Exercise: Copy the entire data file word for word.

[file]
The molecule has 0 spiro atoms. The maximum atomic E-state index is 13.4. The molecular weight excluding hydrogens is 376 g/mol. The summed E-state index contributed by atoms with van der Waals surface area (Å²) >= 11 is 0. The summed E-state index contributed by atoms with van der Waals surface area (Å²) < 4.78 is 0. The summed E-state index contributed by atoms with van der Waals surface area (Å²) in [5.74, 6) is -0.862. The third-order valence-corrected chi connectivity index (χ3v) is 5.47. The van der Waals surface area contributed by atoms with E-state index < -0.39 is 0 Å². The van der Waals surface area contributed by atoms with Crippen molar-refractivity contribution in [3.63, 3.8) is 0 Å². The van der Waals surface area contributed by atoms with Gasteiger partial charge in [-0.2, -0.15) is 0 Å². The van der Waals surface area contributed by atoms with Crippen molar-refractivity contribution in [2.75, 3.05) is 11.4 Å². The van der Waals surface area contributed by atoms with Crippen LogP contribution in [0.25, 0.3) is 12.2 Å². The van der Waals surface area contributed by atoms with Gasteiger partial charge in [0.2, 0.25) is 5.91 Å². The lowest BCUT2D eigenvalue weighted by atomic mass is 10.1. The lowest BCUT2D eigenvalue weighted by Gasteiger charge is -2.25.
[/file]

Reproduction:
The molecule has 0 spiro atoms. The maximum atomic E-state index is 13.4. The molecular weight excluding hydrogens is 376 g/mol. The summed E-state index contributed by atoms with van der Waals surface area (Å²) >= 11 is 0. The summed E-state index contributed by atoms with van der Waals surface area (Å²) < 4.78 is 0. The summed E-state index contributed by atoms with van der Waals surface area (Å²) in [5.74, 6) is -0.862. The third-order valence-corrected chi connectivity index (χ3v) is 5.47. The van der Waals surface area contributed by atoms with E-state index < -0.39 is 0 Å². The van der Waals surface area contributed by atoms with Crippen molar-refractivity contribution in [3.63, 3.8) is 0 Å². The van der Waals surface area contributed by atoms with Gasteiger partial charge in [-0.2, -0.15) is 0 Å². The van der Waals surface area contributed by atoms with Crippen molar-refractivity contribution in [2.75, 3.05) is 11.4 Å². The van der Waals surface area contributed by atoms with Crippen LogP contribution in [0.25, 0.3) is 12.2 Å². The van der Waals surface area contributed by atoms with Gasteiger partial charge in [0.2, 0.25) is 5.91 Å². The lowest BCUT2D eigenvalue weighted by atomic mass is 10.1. The lowest BCUT2D eigenvalue weighted by Gasteiger charge is -2.25.